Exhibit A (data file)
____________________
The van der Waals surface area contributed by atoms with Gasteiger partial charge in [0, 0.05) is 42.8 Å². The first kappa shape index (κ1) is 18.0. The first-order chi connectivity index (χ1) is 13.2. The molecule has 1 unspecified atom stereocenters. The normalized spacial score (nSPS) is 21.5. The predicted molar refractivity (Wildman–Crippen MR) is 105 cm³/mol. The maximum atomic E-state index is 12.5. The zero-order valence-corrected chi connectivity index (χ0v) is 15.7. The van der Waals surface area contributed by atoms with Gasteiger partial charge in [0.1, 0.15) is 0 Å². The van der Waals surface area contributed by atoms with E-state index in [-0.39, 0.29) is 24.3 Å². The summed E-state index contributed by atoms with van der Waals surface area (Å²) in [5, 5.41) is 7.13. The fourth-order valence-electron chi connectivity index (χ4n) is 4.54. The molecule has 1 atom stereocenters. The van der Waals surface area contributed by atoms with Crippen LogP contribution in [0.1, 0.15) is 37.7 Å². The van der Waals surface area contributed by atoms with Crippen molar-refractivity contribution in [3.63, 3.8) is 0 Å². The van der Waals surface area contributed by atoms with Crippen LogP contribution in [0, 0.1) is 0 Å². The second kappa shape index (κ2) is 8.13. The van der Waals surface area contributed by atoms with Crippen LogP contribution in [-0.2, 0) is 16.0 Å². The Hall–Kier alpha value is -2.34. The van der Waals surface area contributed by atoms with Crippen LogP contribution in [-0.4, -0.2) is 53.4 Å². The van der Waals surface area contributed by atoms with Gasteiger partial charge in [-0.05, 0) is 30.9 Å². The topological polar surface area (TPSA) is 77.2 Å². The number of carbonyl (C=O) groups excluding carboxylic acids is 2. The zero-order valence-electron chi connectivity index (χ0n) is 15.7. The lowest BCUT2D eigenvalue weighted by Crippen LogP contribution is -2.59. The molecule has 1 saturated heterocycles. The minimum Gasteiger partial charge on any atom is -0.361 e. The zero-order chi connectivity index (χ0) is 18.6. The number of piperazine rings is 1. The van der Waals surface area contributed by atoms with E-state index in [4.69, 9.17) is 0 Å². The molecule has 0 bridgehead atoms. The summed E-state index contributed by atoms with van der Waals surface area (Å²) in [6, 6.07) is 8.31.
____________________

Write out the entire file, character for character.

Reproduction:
The van der Waals surface area contributed by atoms with Gasteiger partial charge in [0, 0.05) is 42.8 Å². The first kappa shape index (κ1) is 18.0. The first-order chi connectivity index (χ1) is 13.2. The molecule has 1 unspecified atom stereocenters. The normalized spacial score (nSPS) is 21.5. The predicted molar refractivity (Wildman–Crippen MR) is 105 cm³/mol. The maximum atomic E-state index is 12.5. The zero-order valence-corrected chi connectivity index (χ0v) is 15.7. The van der Waals surface area contributed by atoms with Gasteiger partial charge in [0.1, 0.15) is 0 Å². The van der Waals surface area contributed by atoms with E-state index in [-0.39, 0.29) is 24.3 Å². The summed E-state index contributed by atoms with van der Waals surface area (Å²) in [5, 5.41) is 7.13. The fourth-order valence-electron chi connectivity index (χ4n) is 4.54. The molecule has 1 atom stereocenters. The van der Waals surface area contributed by atoms with Crippen LogP contribution in [0.1, 0.15) is 37.7 Å². The van der Waals surface area contributed by atoms with Crippen molar-refractivity contribution in [3.63, 3.8) is 0 Å². The van der Waals surface area contributed by atoms with Crippen LogP contribution in [0, 0.1) is 0 Å². The second kappa shape index (κ2) is 8.13. The van der Waals surface area contributed by atoms with Crippen LogP contribution in [-0.2, 0) is 16.0 Å². The Hall–Kier alpha value is -2.34. The van der Waals surface area contributed by atoms with Crippen LogP contribution in [-0.4, -0.2) is 53.4 Å². The van der Waals surface area contributed by atoms with Gasteiger partial charge in [-0.05, 0) is 30.9 Å². The topological polar surface area (TPSA) is 77.2 Å². The number of carbonyl (C=O) groups excluding carboxylic acids is 2. The zero-order valence-electron chi connectivity index (χ0n) is 15.7. The lowest BCUT2D eigenvalue weighted by Crippen LogP contribution is -2.59. The molecule has 1 saturated heterocycles. The minimum Gasteiger partial charge on any atom is -0.361 e. The zero-order chi connectivity index (χ0) is 18.6. The number of piperazine rings is 1. The van der Waals surface area contributed by atoms with E-state index in [4.69, 9.17) is 0 Å². The molecule has 0 bridgehead atoms. The summed E-state index contributed by atoms with van der Waals surface area (Å²) in [6, 6.07) is 8.31.